## Homework Statement

Question 2.b. from this paper - http://www.sqa.org.uk/files_ccc/PhysicsEQPAH.pdf

## Homework Equations

let theta = x
Tcosx = mg
Tsinx = 2.5 (2.5 is the centripetal force)

## The Attempt at a Solution

I rearranged the above equations and got 52 degrees as my answer. The mark scheme(at the bottom of the same document says it's 36 degrees.

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Maybe you can write down your way to find the angle?
You use the information you gave to get $\tan \theta?$

Maybe you can write down your way to find the angle?
You use the information you gave to get $\tan \theta?$
I did that and I got 52 degrees as my answer. The mark scheme says 36 but I'm not too sure if they used the correct value for mass.

PeroK
Homework Helper
Gold Member
I did that and I got 52 degrees as my answer. The mark scheme says 36 but I'm not too sure if they used the correct value for mass.
You will need to show your working for people to help you properly. You haven't said at all how you use the angular velocity, for example.

You will need to show your working for people to help you properly. You haven't said at all how you use the angular velocity, for example.
F = mrw^2
F = 0.2(0.35)(6)^2
Central force = 2.5 N
Let Tension = T and the angle theta = x
From the diagram, Tcosx = mg
Tsinx = central force
hence Tsinx = 2.5
Dividing the first eq by the second:
Tsinx/Tcosx = 2.5/mg
Simplifying gives tanx = 2.5/mg
Weight, mg, = 0.2 x 9.8 (0.2kg is the mass of the plane)
hence tanx = 1.28
x = 52 degrees.

PeroK
Homework Helper
Gold Member
F = mrw^2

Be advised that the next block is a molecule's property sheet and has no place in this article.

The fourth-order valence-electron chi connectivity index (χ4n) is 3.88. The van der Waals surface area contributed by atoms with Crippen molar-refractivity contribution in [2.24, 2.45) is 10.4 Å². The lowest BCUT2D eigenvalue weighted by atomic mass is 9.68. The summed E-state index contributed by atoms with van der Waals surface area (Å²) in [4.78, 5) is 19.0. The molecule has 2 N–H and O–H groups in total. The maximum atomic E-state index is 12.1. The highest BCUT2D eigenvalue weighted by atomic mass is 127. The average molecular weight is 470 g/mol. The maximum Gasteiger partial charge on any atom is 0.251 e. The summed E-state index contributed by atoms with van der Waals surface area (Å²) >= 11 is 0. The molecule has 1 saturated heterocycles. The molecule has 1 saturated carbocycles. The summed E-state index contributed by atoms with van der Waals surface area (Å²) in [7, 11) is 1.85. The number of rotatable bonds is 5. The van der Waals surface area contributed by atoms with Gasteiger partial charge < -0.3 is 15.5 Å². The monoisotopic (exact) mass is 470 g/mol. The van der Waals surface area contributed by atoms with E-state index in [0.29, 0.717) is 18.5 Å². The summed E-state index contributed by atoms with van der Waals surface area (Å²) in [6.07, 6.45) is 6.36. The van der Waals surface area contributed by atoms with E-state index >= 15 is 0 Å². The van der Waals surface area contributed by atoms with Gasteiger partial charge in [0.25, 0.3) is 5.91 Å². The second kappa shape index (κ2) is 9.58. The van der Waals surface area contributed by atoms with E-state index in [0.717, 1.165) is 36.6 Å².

F = 0.2(0.35)(6)^2
Central force = 2.5 N
Let Tension = T and the angle theta = x
From the diagram, Tcosx = mg
Tsinx = central force
hence Tsinx = 2.5
Dividing the first eq by the second:
Tsinx/Tcosx = 2.5/mg
Simplifying gives tanx = 2.5/mg
Weight, mg, = 0.2 x 9.8 (0.2kg is the mass of the plane)
hence tanx = 1.28
x = 52 degrees.
You're correct. You can see in the solution that they put $0.35$ for the mass. The funny thing is that the answer is independent of the mass of the plane! There was never any need to use the mass. I guess even the people who set these questions don't like algebra!

• Banker
You're correct. You can see in the solution that they put $0.35$ for the mass. The funny thing is that the answer is independent of the mass of the plane! There was never any need to use the mass. I guess even the people who set these questions don't like algebra!
Ahh thank you for the clarification! Yeah the Scottish qualifications board are subpar compared their English counterparts.

PeroK
Homework Helper
Gold Member
Ahh thank you for the clarification! Yeah the Scottish qualifications board are subpar compared their English counterparts.
I can't believe that!

I also got 52 degrees as my answer.

haruspex
You're correct. You can see in the solution that they put $0.35$ for the mass. The funny thing is that the answer is independent of the mass of the plane! There was never any need to use the mass. I guess even the people who set these questions don't like algebra!